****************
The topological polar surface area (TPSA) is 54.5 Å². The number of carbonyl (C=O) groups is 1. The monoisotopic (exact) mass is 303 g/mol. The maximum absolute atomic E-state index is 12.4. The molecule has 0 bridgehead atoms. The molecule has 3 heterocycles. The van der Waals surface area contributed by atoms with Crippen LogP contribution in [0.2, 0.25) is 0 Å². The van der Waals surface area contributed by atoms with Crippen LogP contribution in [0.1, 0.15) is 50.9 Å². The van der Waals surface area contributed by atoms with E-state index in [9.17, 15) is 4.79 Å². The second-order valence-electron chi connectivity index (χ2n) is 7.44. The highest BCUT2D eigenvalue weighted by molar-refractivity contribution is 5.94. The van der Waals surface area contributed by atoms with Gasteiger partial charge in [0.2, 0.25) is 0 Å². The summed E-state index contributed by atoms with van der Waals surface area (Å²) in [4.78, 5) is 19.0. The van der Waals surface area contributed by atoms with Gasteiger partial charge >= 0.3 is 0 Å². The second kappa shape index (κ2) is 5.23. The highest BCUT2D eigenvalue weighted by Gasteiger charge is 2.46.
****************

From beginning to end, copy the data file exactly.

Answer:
The topological polar surface area (TPSA) is 54.5 Å². The number of carbonyl (C=O) groups is 1. The monoisotopic (exact) mass is 303 g/mol. The maximum absolute atomic E-state index is 12.4. The molecule has 0 bridgehead atoms. The molecule has 3 heterocycles. The van der Waals surface area contributed by atoms with Crippen LogP contribution in [0.2, 0.25) is 0 Å². The van der Waals surface area contributed by atoms with Crippen LogP contribution in [0.1, 0.15) is 50.9 Å². The van der Waals surface area contributed by atoms with E-state index in [9.17, 15) is 4.79 Å². The second-order valence-electron chi connectivity index (χ2n) is 7.44. The highest BCUT2D eigenvalue weighted by molar-refractivity contribution is 5.94. The van der Waals surface area contributed by atoms with Gasteiger partial charge in [0.2, 0.25) is 0 Å². The summed E-state index contributed by atoms with van der Waals surface area (Å²) in [4.78, 5) is 19.0. The van der Waals surface area contributed by atoms with Gasteiger partial charge >= 0.3 is 0 Å². The second kappa shape index (κ2) is 5.23. The highest BCUT2D eigenvalue weighted by Gasteiger charge is 2.46.